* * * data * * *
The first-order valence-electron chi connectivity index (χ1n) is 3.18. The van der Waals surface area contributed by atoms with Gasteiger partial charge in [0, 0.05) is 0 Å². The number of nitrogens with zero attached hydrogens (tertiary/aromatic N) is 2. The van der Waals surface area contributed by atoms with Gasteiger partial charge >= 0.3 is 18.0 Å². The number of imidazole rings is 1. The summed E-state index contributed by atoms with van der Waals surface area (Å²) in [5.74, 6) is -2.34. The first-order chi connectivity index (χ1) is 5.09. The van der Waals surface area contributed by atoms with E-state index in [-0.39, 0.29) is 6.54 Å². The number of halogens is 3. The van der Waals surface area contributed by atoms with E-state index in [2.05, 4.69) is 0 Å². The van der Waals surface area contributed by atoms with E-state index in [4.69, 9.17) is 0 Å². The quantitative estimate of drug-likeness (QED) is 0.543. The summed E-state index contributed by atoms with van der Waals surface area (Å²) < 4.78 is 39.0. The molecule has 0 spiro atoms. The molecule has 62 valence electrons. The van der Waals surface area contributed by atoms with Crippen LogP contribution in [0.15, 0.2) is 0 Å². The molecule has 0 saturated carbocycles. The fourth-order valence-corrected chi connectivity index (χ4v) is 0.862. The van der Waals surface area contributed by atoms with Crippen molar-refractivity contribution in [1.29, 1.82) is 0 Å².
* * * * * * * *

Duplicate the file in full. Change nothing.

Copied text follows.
The first-order valence-electron chi connectivity index (χ1n) is 3.18. The van der Waals surface area contributed by atoms with Gasteiger partial charge in [0, 0.05) is 0 Å². The number of nitrogens with zero attached hydrogens (tertiary/aromatic N) is 2. The van der Waals surface area contributed by atoms with Gasteiger partial charge >= 0.3 is 18.0 Å². The number of imidazole rings is 1. The summed E-state index contributed by atoms with van der Waals surface area (Å²) in [5.74, 6) is -2.34. The first-order chi connectivity index (χ1) is 5.09. The van der Waals surface area contributed by atoms with E-state index in [-0.39, 0.29) is 6.54 Å². The number of halogens is 3. The van der Waals surface area contributed by atoms with E-state index in [2.05, 4.69) is 0 Å². The van der Waals surface area contributed by atoms with E-state index in [4.69, 9.17) is 0 Å². The quantitative estimate of drug-likeness (QED) is 0.543. The summed E-state index contributed by atoms with van der Waals surface area (Å²) < 4.78 is 39.0. The molecule has 0 spiro atoms. The molecule has 62 valence electrons. The van der Waals surface area contributed by atoms with Crippen LogP contribution in [0.15, 0.2) is 0 Å². The molecule has 0 saturated carbocycles. The fourth-order valence-corrected chi connectivity index (χ4v) is 0.862. The van der Waals surface area contributed by atoms with Crippen molar-refractivity contribution in [1.29, 1.82) is 0 Å².